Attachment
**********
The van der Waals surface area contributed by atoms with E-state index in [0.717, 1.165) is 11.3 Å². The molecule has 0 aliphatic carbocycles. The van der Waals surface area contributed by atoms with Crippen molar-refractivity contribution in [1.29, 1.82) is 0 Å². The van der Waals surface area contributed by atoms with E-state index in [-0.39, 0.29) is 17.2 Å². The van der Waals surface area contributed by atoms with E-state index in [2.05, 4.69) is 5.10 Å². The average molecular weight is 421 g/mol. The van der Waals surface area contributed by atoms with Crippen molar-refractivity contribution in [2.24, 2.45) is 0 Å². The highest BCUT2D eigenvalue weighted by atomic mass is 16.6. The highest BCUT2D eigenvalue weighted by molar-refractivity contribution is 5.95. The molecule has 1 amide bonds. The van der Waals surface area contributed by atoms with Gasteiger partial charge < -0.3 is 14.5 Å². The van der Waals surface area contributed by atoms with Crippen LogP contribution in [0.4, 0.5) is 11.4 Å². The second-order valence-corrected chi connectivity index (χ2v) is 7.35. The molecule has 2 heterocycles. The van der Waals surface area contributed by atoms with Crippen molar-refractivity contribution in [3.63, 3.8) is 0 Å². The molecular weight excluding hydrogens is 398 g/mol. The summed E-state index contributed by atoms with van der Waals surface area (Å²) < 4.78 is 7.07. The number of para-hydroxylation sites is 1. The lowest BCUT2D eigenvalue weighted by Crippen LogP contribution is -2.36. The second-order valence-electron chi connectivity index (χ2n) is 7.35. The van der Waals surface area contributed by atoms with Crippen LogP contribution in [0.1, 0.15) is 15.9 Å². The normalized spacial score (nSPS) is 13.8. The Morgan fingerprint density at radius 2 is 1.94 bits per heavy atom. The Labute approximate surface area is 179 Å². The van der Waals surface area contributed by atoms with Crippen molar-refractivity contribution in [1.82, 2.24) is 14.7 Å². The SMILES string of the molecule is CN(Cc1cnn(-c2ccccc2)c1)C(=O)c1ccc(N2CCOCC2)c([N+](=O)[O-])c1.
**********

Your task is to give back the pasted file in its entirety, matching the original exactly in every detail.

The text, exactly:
The van der Waals surface area contributed by atoms with E-state index in [0.717, 1.165) is 11.3 Å². The molecule has 0 aliphatic carbocycles. The van der Waals surface area contributed by atoms with Crippen molar-refractivity contribution in [1.29, 1.82) is 0 Å². The van der Waals surface area contributed by atoms with E-state index in [-0.39, 0.29) is 17.2 Å². The van der Waals surface area contributed by atoms with E-state index in [2.05, 4.69) is 5.10 Å². The average molecular weight is 421 g/mol. The van der Waals surface area contributed by atoms with Crippen molar-refractivity contribution in [2.24, 2.45) is 0 Å². The highest BCUT2D eigenvalue weighted by atomic mass is 16.6. The highest BCUT2D eigenvalue weighted by molar-refractivity contribution is 5.95. The molecule has 1 amide bonds. The van der Waals surface area contributed by atoms with Gasteiger partial charge < -0.3 is 14.5 Å². The van der Waals surface area contributed by atoms with Crippen LogP contribution in [0.4, 0.5) is 11.4 Å². The second-order valence-corrected chi connectivity index (χ2v) is 7.35. The molecule has 2 heterocycles. The van der Waals surface area contributed by atoms with Crippen molar-refractivity contribution in [3.63, 3.8) is 0 Å². The molecular weight excluding hydrogens is 398 g/mol. The summed E-state index contributed by atoms with van der Waals surface area (Å²) < 4.78 is 7.07. The number of para-hydroxylation sites is 1. The lowest BCUT2D eigenvalue weighted by Crippen LogP contribution is -2.36. The second-order valence-electron chi connectivity index (χ2n) is 7.35. The van der Waals surface area contributed by atoms with Crippen LogP contribution in [0.1, 0.15) is 15.9 Å². The normalized spacial score (nSPS) is 13.8. The Morgan fingerprint density at radius 2 is 1.94 bits per heavy atom. The Labute approximate surface area is 179 Å². The van der Waals surface area contributed by atoms with Crippen molar-refractivity contribution in [1.82, 2.24) is 14.7 Å². The SMILES string of the molecule is CN(Cc1cnn(-c2ccccc2)c1)C(=O)c1ccc(N2CCOCC2)c([N+](=O)[O-])c1.